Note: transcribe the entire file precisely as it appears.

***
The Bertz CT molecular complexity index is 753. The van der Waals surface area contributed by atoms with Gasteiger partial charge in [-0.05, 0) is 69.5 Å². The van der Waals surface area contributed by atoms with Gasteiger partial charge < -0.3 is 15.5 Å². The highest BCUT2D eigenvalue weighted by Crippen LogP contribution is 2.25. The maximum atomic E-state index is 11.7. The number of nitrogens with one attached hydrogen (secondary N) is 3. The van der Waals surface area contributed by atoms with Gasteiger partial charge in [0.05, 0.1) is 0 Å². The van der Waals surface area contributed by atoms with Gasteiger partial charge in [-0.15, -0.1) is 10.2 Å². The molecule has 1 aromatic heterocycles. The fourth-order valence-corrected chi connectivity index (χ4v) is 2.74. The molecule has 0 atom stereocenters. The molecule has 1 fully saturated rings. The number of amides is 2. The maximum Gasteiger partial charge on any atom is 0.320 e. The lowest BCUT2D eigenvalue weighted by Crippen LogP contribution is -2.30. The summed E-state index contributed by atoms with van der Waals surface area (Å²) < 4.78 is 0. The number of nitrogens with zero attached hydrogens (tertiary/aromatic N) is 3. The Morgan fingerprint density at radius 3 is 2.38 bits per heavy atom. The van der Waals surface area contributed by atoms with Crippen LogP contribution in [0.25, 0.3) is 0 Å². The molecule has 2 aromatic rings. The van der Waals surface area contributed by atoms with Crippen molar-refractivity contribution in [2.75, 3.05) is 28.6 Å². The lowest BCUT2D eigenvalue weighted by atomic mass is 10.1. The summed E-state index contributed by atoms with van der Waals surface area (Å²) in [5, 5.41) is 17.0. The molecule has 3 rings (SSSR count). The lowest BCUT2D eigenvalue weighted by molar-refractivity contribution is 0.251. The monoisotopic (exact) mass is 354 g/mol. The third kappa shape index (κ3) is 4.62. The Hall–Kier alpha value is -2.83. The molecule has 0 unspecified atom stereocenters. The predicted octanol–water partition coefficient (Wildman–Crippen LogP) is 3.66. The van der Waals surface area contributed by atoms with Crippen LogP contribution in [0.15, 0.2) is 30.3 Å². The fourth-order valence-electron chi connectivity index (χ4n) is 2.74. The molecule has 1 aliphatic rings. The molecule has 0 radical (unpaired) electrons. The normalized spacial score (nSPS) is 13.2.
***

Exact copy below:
The Bertz CT molecular complexity index is 753. The van der Waals surface area contributed by atoms with Gasteiger partial charge in [-0.05, 0) is 69.5 Å². The van der Waals surface area contributed by atoms with Gasteiger partial charge < -0.3 is 15.5 Å². The highest BCUT2D eigenvalue weighted by Crippen LogP contribution is 2.25. The maximum atomic E-state index is 11.7. The number of nitrogens with one attached hydrogen (secondary N) is 3. The van der Waals surface area contributed by atoms with Gasteiger partial charge in [0.05, 0.1) is 0 Å². The van der Waals surface area contributed by atoms with Gasteiger partial charge in [-0.15, -0.1) is 10.2 Å². The molecule has 1 aromatic heterocycles. The fourth-order valence-corrected chi connectivity index (χ4v) is 2.74. The molecule has 0 atom stereocenters. The molecule has 1 fully saturated rings. The number of amides is 2. The maximum Gasteiger partial charge on any atom is 0.320 e. The lowest BCUT2D eigenvalue weighted by Crippen LogP contribution is -2.30. The summed E-state index contributed by atoms with van der Waals surface area (Å²) < 4.78 is 0. The number of nitrogens with zero attached hydrogens (tertiary/aromatic N) is 3. The Morgan fingerprint density at radius 3 is 2.38 bits per heavy atom. The van der Waals surface area contributed by atoms with Crippen LogP contribution in [0.25, 0.3) is 0 Å². The molecule has 2 aromatic rings. The van der Waals surface area contributed by atoms with Crippen molar-refractivity contribution in [2.75, 3.05) is 28.6 Å². The lowest BCUT2D eigenvalue weighted by atomic mass is 10.1. The summed E-state index contributed by atoms with van der Waals surface area (Å²) in [5, 5.41) is 17.0. The molecule has 3 rings (SSSR count). The lowest BCUT2D eigenvalue weighted by molar-refractivity contribution is 0.251. The monoisotopic (exact) mass is 354 g/mol. The third kappa shape index (κ3) is 4.62. The Hall–Kier alpha value is -2.83. The molecule has 0 unspecified atom stereocenters. The predicted octanol–water partition coefficient (Wildman–Crippen LogP) is 3.66. The van der Waals surface area contributed by atoms with Crippen LogP contribution in [0.15, 0.2) is 30.3 Å². The fourth-order valence-electron chi connectivity index (χ4n) is 2.74. The molecule has 1 aliphatic rings. The molecule has 0 radical (unpaired) electrons. The normalized spacial score (nSPS) is 13.2.